Indonesia: Submission to the UN Human Rights Committee on the deterioration of civic space

CIVICUS has submitted a report to the UN Human Rights Committee on the state of civic space in Indonesia ahead of its review of the state’s implementation of its obligations under the International Covenant on Civil and Political Rights (ICCPR) on 11 March 2024.

Indonesia.Cover.HRCIn the submission, CIVICUS documented the ongoing restrictions, criminalisation, harassment and threats of activists and journalists including those who were charged under Electronic Information and Transaction (Informasi dan Transaksi Elektronik or ITE) Law, that was passed in 2008. The law has been used to arrest, harass, prosecute and punish people for peacefully exercising their freedom of speech, including activists and journalists.  The Indonesian authorities have also used Article 106 (treason) and Article 110 (conspiracy to commit treason) of the Criminal Code to prosecute dozens of political activists for their peaceful expression.

The submission also highlights law and policies that are still used to restrict protests in Indonesia. Further, the new Criminal Code passed in December 2022 outlaws unsanctioned public demonstrations deemed to be disturbing public order. The submission also highlights incidents where the authorities have forcibly dispersed protests and arbitrarily arrested protesters. In some cases, unnecessary and excessive force and firearms were used, leading to injuries and deaths. In most cases, no one has been held accountable or only administrative sanctions have been imposed.

The submission highlights how the Law No. 17/2013 on Societal Organisations falls short of international law and standards and documents the ongoing criminalisation of human rights defenders especially in Papua. Human rights groups have faced acts of intimidation by the police including visits to their offices while civil society gatherings have been cancelled due to threats from fundamentalist groups. There have also been digital attacks against students, academics, journalists and activists to spread fear and silence critical voices.

The submission calls on the UN Human Rights Committee to make a series of recommendations including:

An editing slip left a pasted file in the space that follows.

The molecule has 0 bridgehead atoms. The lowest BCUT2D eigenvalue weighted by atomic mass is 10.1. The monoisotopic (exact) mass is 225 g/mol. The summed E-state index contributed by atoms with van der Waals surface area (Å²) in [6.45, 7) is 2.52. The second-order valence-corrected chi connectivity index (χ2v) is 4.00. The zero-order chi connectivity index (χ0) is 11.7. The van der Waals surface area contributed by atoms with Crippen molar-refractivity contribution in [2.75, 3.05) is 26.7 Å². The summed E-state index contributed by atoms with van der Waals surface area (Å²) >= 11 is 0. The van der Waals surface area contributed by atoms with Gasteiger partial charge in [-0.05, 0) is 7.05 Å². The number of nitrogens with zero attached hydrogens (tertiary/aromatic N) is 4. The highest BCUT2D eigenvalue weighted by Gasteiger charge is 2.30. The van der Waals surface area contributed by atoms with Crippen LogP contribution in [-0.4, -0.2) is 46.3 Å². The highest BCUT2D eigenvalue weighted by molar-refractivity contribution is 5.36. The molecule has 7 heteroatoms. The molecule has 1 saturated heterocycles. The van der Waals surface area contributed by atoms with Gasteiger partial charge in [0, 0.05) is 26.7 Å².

• Ensure freedom of expression and media freedom by bringing all national legislation, particularly the new Criminal Code, into line with international law and standards.
  • Repeal laws around criminal defamation, including Article 27 para (3) on defamation of the ITE Law and Article 156a of the Criminal Code, in order to bring them into line with ICCPR Article 19 and other international law and standards in the area of freedom of expression.
  • Repeal Article 256 of the new Criminal Code and amend Law No. 9 of 1998 on Freedom of Expressing Opinions in Public and the Regulation of the Head of the State Police of the Republic of Indonesia No. 9 of 2008 in order to guarantee fully the right to freedom of peaceful assembly.
  • Immediately and impartially investigate all instances of extrajudicial killings and excessive force committed by security forces in the context of protests.
  • Repeal restrictive provisions of the Law on Societal Organisations to remove undue restrictions on freedom of association, to bring it into compliance with the principles of due process of law and ICCPR Articles 21 and 22.
  • Take measures to foster a safe, respectful and enabling environment for civil society, including by removing legal and policy measures and practices that unwarrantedly limit freedom of association.

More information

Download the Indonesia research brief here.

Indonesia is currently rated Obstructed  by the CIVICUS Monitor.



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